Do wild hogs exist in the wild anymore? We have all heard of the Piney Wood Rutter or the Razorback hog, but do they still exist in the wilderness? The original wild hog commonly known as the Piney Wood Rutter, roamed the woods and rutted for food with their long noses. The name razorback hog was given to a species of hogs that were in the wild and the hair on there backs would stand up when he was excited, appearing to be a razor shape. He would also tend to be lean and his back bone would appear to be sharp, giving it even a greater affect when the hair was raised.
In the South, timber companies owned large chunks of land to grow timber. An individual would lease the land to raise hogs and cattle. As time passed the leasee would introduce the domestic hogs into the lease to breed with the wild hogs. This would increase the size of the animal and when the hog was processed or sold the leasee would receive a greater yield. Through time the domestic hogs would become wild as the two blood lines were mixed. This changed the make up of the original wild hog in the southern part of the United States. A second way the domestic blood was mixed into the wild herd was when a farmer failed to maintain his fences and the domestic hogs would escape into the wild. The combination of the two above examples changed the Piney Wood Rutter and Razorback hog forever.
A lot of hunters will pass up harvesting a wild hog, while they are in the wilderness. There are many reasons the hunter will give to justify passing up a tasty wild hog. A few reasons are as follows; "They are not good to eat, they do not taste good", "They have a strong taste", "My family will not eat a wild hog", the list of reasons continues. Before the domestic blood line was introduced into the wild hog, a lot of the above reasons would have been true. The original wild hog did have a gamey taste and was tough, but the introduction of the domestic hog changed this forever. A number of hunting land lease and land owners have feeders in the wilderness now to supplement the deer herd. Trust me, when I say, a hog will find food (corn or pellets) if it is there. Most wild hogs of today are much healthier then the early Piney Wood Rutter or the Razorback hogs of the past. At Wilderness Calls we do not hesitate to harvest a wild hog and everyone enjoys the tasty meat. When a large ham is cooked for hours on the grill, there will be little waste when the dinner bell rings at the camp. (We do not think it is because of rule number 3 either, see camp rules)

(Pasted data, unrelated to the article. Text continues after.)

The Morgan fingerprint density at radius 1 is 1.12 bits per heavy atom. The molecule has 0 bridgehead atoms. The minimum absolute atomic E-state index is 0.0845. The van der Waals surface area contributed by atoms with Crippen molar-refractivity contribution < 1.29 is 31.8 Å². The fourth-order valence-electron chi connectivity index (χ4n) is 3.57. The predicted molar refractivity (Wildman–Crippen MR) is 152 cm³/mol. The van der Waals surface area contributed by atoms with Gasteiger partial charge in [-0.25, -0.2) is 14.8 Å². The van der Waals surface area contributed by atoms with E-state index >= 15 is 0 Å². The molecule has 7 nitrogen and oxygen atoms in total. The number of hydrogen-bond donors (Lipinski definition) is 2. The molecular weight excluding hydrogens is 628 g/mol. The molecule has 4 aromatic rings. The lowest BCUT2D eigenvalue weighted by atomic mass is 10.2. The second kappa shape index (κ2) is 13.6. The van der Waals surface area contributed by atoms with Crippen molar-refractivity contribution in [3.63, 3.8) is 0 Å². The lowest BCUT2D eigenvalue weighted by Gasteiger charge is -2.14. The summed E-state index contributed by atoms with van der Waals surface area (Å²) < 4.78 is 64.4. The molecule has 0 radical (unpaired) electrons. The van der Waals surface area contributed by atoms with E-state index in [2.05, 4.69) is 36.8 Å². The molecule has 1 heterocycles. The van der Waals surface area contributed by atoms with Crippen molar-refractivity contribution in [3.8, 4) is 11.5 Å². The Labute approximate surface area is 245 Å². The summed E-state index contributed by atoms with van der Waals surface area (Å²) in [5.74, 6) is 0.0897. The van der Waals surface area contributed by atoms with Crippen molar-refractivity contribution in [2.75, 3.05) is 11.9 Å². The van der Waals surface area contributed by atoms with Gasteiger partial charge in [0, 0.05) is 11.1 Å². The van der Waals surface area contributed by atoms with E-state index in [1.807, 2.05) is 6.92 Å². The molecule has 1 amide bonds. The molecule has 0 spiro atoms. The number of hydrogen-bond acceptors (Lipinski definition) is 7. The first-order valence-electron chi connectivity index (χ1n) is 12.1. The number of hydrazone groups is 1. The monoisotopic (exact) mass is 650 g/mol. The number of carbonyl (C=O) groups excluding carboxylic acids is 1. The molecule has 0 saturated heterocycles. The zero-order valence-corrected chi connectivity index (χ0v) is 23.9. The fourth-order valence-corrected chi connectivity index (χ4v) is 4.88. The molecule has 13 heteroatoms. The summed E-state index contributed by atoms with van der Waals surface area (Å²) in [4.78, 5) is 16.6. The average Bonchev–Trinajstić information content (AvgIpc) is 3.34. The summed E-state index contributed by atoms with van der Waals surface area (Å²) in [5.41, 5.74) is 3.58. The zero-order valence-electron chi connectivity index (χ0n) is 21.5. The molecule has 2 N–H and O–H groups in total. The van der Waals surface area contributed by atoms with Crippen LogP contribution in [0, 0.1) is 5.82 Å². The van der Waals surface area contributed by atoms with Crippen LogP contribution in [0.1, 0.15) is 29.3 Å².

A big myth around most hunting camps is that a wild boar hog (male hog) is not good for human consumption. This myth has caused a lot of hunters to just harvest the large animal and let it lie. At Wilderness Calls this is NOT an acceptable practice; if you shoot it you consume it. It does matter how you harvest the large boar. If he is excited or has been chased it is better to watch him walk away, for the meat will not be good for human consumption. When the wild boar hog is excited his body releases adrenalin or more commonly know as musk, into the blood and meat of the animal. This will make the meat strong and not good to consume. The best way to ensure this dose not happen is to hunt him by still hunting or stalking. I have seen some large boars that I would not wish to stalk, in case I did not get a good shot. The boar has large teeth called tusk that can rip a human or animal to pieces. A skilled hunter should have no problem shooting the large wild boar hog in the head, making it easy to approach the beast. As soon as the large boar is shot, you should approach the magnificent animal as soon as possible. Then remove his privates or reproductive outer organs. This should be done before he has totally died, to keep the musk from entering the body of the wild boar hog. This process is used in domestic hogs at an early age to make the meat better for consumption; however it can be done at any time in a male hog's life. Once this is done the large or small boar can be processed and consumed. If the boar is harvested correctly his meat is very tasty.
Wild hogs are a part of the wilderness and no matter how much they are hunted for meat or sport, they will still be in the wilderness. The wild hog reproduces at a rapid pace and when they mature, there are very few predators except man that can eliminate them. The large, older boar can be as challenging to harvest as a large buck, with his keen sense of smell and eye sight. I have observed a large boar stick his nose into the air to check for scent and bolt if he feels the least bit threatened.
The true wild hog is gone, but even though domestic hogs have been interbred with the wild hog, the hogs in the wilderness are very much wild. The greatest difference in the wild hogs of the past and today is the wild hogs of today taste better. At Wilderness Calls we harvest hogs and no one objects when wild pork is on the menu.